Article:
Rachel Jackson drafted this case study based on interviews conducted in Hanoi in July 2014. Case published December 2014.

Associated Interview:  Jairo Acuña-Alfaro

Michael Sutcliffe

Ref Batch
Ref Batch Number
Country of Reform
Daniel Scher
Michael Sutcliffe
Interviewee's Position
City Manager
Interviewee's Organization
eThekwini municipality
Nationality of Interviewee
South African
Place (Building/Street)
City Hall
Date of Interview
Reform Profile
Michael Sutcliffe discusses the process of transitioning local and provincial government with the end of apartheid in South Africa. He explains the process through which the different provinces were delineated and sub-national government was built by the African National Congress party. Sutcliffe discusses efforts to strengthen local democracy and the troubles of attempts to use boundary changes to solve service delivery problems. He also touches on the challenges of working with the Inkatha Freedom Party in KwaZulu-Natal province. Sutcliffe also discusses why he believes provincial level government is unnecessary and why the focus should be on national and municipal government.
At the time of this interview, Michael Sutcliffe was city manager of eThekwini municipality, which incorporated the city of Durban, South Africa. Sutcliffe also served as African National Congress member of the legislature of KwaZulu-Natal province from 1994 to 1999 and was chairman of the Municipal Demarcation Board.  Sutcliffe was an anti-apartheid activist and member of the United Democratic Front prior to the end of apartheid in South Africa. From 1982 to 1991, he was an associate professor at the University of Natal in town and regional planning. He earned a master’s from the University of Natal and a doctorate from Ohio State University. 
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Michael Sutcliffe Interview

Rebuilding Public Confidence Amid Gang Violence: Cape Town, South Africa, 1998-2001

Richard Bennet
Focus Area(s)
Core Challenge
Country of Reform

Violence in neighborhoods on the outskirts of Cape Town, South Africa, escalated in the late 1990s. In areas like Manenberg and Hanover Park, gangs dominated community life, interrupted the delivery of public services, and in some instances threatened civil servants working in housing offices, medical clinics, and libraries. Following the African National Congress’s victory in the first democratic local government elections in 1996, city officials sought new ways to reduce the impact of the gang presence on the delivery of community services. Ahmedi Vawda, executive director of the Directorate of Community Development (called ComDev), and his team thought that the only ways to succeed were to build confidence among residents—thereby increasing their resolve in standing up to the gangs—and to lower the attraction this way of life had for young people. By giving a greater voice to residents, including greater discretion over service delivery, the team hoped to build social capital and gradually enlarge the space under public control. The ComDev team mapped the economic and social challenges facing the most-vulnerable communities and created Area Coordinating Teams (ACTs) that enabled local organizations to play major roles in governance. These forums increased community understanding of local government responsibilities—along with the community’s role in development—by identifying areas where municipal funding could support community initiatives. Although the ACTs did not take direct action against the gangs, in the neighborhood of Manenberg they provided a space for local participation in development projects and laid the foundation for progress by soliciting local feedback for city services, by asserting the presence of government in previously insecure areas, and by restoring a degree of community confidence.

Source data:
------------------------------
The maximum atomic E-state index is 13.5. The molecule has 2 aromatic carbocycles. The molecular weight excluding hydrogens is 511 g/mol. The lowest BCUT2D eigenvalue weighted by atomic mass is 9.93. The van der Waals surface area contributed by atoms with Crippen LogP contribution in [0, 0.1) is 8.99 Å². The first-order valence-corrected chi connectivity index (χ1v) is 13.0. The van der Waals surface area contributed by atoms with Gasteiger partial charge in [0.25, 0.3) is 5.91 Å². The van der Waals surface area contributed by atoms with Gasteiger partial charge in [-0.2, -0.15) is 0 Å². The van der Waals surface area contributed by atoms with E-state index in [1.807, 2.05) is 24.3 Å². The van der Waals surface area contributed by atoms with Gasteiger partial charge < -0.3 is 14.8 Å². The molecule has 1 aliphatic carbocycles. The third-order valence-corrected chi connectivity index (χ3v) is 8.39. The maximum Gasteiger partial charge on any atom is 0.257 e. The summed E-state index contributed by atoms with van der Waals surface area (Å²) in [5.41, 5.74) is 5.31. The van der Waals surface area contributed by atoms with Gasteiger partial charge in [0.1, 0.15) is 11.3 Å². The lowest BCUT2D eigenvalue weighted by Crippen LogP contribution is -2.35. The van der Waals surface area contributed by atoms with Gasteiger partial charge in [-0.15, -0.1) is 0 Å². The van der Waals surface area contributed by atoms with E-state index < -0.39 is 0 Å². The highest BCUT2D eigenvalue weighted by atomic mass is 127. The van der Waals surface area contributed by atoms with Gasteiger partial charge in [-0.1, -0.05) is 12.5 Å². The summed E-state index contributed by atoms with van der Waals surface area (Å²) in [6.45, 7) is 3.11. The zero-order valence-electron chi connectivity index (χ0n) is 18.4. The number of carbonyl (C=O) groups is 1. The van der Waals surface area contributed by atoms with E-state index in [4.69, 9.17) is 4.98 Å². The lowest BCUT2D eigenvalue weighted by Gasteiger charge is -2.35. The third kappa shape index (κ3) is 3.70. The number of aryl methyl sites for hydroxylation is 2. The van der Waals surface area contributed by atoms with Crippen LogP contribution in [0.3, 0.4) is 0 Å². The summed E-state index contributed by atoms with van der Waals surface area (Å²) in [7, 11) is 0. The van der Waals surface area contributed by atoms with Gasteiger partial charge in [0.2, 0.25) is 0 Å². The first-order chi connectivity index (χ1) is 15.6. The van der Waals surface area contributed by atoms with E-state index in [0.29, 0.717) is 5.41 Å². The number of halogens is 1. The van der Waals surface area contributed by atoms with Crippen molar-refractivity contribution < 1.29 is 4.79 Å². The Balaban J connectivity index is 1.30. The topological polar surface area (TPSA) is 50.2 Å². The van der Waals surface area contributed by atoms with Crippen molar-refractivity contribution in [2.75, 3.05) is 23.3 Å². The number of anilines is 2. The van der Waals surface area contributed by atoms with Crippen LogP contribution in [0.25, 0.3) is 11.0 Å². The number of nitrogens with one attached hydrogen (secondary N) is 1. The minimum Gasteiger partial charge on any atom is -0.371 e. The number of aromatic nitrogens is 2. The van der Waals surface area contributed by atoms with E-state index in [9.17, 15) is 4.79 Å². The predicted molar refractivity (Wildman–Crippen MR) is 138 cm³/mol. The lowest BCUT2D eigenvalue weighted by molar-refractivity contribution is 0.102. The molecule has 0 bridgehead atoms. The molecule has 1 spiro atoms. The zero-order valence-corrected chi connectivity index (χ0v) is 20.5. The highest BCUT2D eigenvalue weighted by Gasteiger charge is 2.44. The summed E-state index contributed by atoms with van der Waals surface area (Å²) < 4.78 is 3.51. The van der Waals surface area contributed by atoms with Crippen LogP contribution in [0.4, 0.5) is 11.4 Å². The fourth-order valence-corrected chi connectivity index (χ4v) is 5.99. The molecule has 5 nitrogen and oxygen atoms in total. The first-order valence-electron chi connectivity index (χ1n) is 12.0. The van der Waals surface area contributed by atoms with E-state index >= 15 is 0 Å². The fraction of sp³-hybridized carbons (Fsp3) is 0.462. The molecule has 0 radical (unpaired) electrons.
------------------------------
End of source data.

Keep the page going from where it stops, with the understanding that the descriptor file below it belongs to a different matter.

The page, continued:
Richard Bennet drafted this case study on the basis of interviews in Cape Town and Pretoria, South Africa, in March 2011. Case published May 2012.